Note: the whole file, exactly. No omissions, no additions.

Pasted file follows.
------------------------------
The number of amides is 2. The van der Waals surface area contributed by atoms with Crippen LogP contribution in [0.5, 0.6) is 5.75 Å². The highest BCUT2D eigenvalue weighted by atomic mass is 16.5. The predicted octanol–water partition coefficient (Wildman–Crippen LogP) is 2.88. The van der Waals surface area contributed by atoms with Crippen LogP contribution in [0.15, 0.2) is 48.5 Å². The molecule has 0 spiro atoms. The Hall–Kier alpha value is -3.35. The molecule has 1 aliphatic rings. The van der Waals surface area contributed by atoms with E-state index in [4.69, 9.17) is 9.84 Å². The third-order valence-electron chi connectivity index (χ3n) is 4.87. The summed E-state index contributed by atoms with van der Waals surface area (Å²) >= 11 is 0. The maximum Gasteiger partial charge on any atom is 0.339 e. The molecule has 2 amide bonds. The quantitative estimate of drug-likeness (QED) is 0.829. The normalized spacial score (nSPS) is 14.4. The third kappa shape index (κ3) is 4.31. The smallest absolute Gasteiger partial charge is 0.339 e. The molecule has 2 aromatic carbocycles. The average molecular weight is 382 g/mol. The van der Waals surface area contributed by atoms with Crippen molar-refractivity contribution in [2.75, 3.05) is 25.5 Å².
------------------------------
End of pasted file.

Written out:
The number of amides is 2. The van der Waals surface area contributed by atoms with Crippen LogP contribution in [0.5, 0.6) is 5.75 Å². The highest BCUT2D eigenvalue weighted by atomic mass is 16.5. The predicted octanol–water partition coefficient (Wildman–Crippen LogP) is 2.88. The van der Waals surface area contributed by atoms with Crippen LogP contribution in [0.15, 0.2) is 48.5 Å². The molecule has 0 spiro atoms. The Hall–Kier alpha value is -3.35. The molecule has 1 aliphatic rings. The van der Waals surface area contributed by atoms with E-state index in [4.69, 9.17) is 9.84 Å². The third-order valence-electron chi connectivity index (χ3n) is 4.87. The summed E-state index contributed by atoms with van der Waals surface area (Å²) >= 11 is 0. The maximum Gasteiger partial charge on any atom is 0.339 e. The molecule has 2 amide bonds. The quantitative estimate of drug-likeness (QED) is 0.829. The normalized spacial score (nSPS) is 14.4. The third kappa shape index (κ3) is 4.31. The smallest absolute Gasteiger partial charge is 0.339 e. The molecule has 2 aromatic carbocycles. The average molecular weight is 382 g/mol. The van der Waals surface area contributed by atoms with Crippen molar-refractivity contribution in [2.75, 3.05) is 25.5 Å².